Postmortem Reveals What Went Wrong for Chinese Bike-Share

This week, winners emerge in D.C.’s war for permits, a mobility Unicorn dies, and the total U.S. scooter tariffs for 2019 are tallied, but first…

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Pump the Brakes!

Early Bird is nearly over.

At midnight tomorrow, Dec. 11, the $295/ticket Early Bird special for Micromobility America will end and prices will go up.

But! If you book now—like, right now—you can still save over $650 off the General Admission price. That means you pay two-thirds as much as those who wait, for the exact same thing.

It’s a no-brainer. If you haven’t reserved your spot at the California summit already, now is the time.

Buy Early Bird

Learn more about Micromobility America, taking place in the Bay Area on April 22 & 23, here.


In Pod News…

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In a new episode the podcast, Oliver Bruce talks to Wunder Mobility COO Sam Baker about the future of MaaS platforms and digitizing the 99% of transport operators that aren’t Uber, Lyft, Lime, or Bird.

Listen here.


What You Need to Know This Week

  • Leading off, China’s bike-sharing industry collapsed due to weak intellectual property rights and overeager investors, according to a new postmortem. “Investors drove [bike sharing start-ups] to grow faster and quicker than their competitors, to move to more cities and places, to lay out more bikes without even calculating breakeven points.” | Fortune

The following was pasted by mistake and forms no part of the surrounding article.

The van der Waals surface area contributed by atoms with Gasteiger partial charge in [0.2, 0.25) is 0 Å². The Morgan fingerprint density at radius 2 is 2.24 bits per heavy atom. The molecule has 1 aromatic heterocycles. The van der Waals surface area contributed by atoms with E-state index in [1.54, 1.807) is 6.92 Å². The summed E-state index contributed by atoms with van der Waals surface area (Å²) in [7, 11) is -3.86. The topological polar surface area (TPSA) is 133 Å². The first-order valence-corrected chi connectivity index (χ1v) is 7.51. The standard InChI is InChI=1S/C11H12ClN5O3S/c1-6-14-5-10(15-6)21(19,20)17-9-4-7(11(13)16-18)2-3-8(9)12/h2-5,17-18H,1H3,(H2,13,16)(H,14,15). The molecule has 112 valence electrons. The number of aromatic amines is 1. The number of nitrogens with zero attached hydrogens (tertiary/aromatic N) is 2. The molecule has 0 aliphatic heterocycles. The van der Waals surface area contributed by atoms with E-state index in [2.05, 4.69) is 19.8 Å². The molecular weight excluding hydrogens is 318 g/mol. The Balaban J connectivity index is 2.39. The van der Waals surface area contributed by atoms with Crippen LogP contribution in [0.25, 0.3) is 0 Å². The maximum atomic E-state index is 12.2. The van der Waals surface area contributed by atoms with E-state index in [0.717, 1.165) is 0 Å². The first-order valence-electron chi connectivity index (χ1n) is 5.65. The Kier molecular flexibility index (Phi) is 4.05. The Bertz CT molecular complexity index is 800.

• New York City is piloting a program to replace delivery vans and trucks with electric cargo bikes. To start, Amazon, DHL, and UPS will be allowed to operate up to 100 bikes and park them in the commercial loading areas that are typically reserved for motor vehicles. | NYT

  • Sidebar: Maybe UPS can thank NYC by paying the more than $6 million in parking fines it wriggled out of last year. | IBO NYC

  • Also New York’s decision on electric cargo bikes begs the question: Why is the city still policing immigrant delivery workers for using throttle ebikes? | Gothamist

  • German manufacturer Kumpan has acquired Scrooser, a big-wheeled emoped maker. | Electrek

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  • The city of Washington, D.C. awarded permits to Jump, Spin, Lyft, and Skip to deploy a combined total of 10,000 scooters. It also granted Jump and Helbiz permission to launch a combined total of 5,000 ebikes. Bird, Lime, Bolt, and Razor, the city’s four other shared micromobility providers, will no longer be allowed to operate. | WaPo

  • Studies shows men are twice as likely as women to say they’ve used a micromobility vehicle for a trip. Experts including Horace Dediu explore how different vehicle types could help fix the gender gap. | City Lab

  • Yet another safety-conscious scooter startup is offering riders a discount in return for helmet selfies. This week the operator in question is Europe’s Circ. | Circ